With production over, take a look back at the Dodge Viper’s highs and lows Page 2

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2010 Dodge Viper SRT10 ACR

2010 Dodge Viper SRT10 ACR

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Redesigned with Daimler’s help: A second-generation Viper was introduced for 2003, this time as both a coupe and roadster. Daimler and Chrysler’s famous “merger of equals” had been completed and fresh funds were available to develop the successor. Everything was done right. The power went up, weight was reduced, and the chassis was made tauter in all the right places.

Production car Nürburgring record: The improvements made with the second-generation Viper meant the car was now one of the fastest ever produced. This was confirmed in 2011 when the track-focused ACR model lapped Germany’s Nürburgring in 7:12.13, which remained a record for rear-wheel-drive production cars up until late 2016.

A loyal following: Despite the harshness, especially compared to more refined rivals coming out of Germany and Japan, the Viper generated a loyal following. Many appreciated its prowess at the racetrack, plus the fact the Viper could demolish much more expensive competition. However, there is probably none more dedicated to the Viper than Wayne and D’Ann Rauh. Earlier this year the couple from Texas added the 80th Viper to their collection.

Wayne Rauh and wife D’Ann take delivery of their their 78th and 79th Dodge Vipers

Wayne Rauh and wife D’Ann take delivery of their their 78th and 79th Dodge Vipers

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Teetering on the edge: While the car may have a loyal following, that following is small. As previously mentioned, the Viper has bowed out of the market before. The last time, though, wasn’t entirely the car’s fault. In the preceding years, Germany’s Daimler had just split from Chrysler by selling the majority of the automaker to Cerberus. The private equity group didn’t have much luck and eventually Chrysler needed to be bailed out. In 2009, Fiat stepped in but the last thing on anyone’s mind was an expensive niche product like the Viper. It meant Viper production ended, albeit temporarily, after the 2010 model year.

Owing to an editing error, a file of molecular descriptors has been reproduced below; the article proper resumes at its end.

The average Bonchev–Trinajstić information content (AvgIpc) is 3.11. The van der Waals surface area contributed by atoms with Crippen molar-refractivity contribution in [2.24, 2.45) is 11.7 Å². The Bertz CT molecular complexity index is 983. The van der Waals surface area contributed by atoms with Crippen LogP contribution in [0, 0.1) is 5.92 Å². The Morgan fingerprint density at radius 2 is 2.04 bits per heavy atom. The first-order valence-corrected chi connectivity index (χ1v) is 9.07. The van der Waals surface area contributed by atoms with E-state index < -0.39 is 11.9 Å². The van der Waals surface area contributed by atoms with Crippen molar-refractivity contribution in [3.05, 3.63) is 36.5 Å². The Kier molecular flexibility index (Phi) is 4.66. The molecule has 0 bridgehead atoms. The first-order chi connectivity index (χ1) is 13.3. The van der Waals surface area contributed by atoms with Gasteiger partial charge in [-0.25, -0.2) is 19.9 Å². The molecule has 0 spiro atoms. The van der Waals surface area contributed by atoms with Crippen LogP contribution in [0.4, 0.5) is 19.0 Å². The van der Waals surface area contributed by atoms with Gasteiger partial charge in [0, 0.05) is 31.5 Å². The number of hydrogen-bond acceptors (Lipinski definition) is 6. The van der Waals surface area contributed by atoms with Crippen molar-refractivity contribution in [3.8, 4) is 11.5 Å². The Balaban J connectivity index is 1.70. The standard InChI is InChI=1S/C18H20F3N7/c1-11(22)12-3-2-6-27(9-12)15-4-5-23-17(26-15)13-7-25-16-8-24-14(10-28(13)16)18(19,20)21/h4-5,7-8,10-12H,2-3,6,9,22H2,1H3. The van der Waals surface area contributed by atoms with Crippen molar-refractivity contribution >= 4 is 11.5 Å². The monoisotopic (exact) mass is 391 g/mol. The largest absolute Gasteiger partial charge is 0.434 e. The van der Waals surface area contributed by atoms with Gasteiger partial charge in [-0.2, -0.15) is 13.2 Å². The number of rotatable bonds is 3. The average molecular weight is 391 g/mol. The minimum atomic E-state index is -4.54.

Next-gen Viper appears as…a Mercedes? Although it will never be confirmed, there are claims Mercedes-Benz benefited from some of the early work done on a next-generation Viper. How so? According to some, after Daimler’s split with Chrysler, some of the early work on a new Viper was utilized by Mercedes for its SLS AMG supercar. The proportions of the car, the fact that a Viper body was used for early test mules, even the character of the car itself all seem to bear a lot of Viper influence.

No longer a Dodge: Eventually a third-generation Viper emerged. Arriving as a 2013 model, the debut took place at the 2012 New York auto show and excitement appeared to be at an all-time high. The only problem was the car was no longer referred to as a Dodge Viper. Instead, it was labeled an SRT, an acronym for Street and Racing Technology which FCA was hoping to turn into its own version of BMW M or Mercedes-AMG. The plan was to make the car seem more exclusive, but it failed and just 591 examples were sold in the first full year on the market.


 
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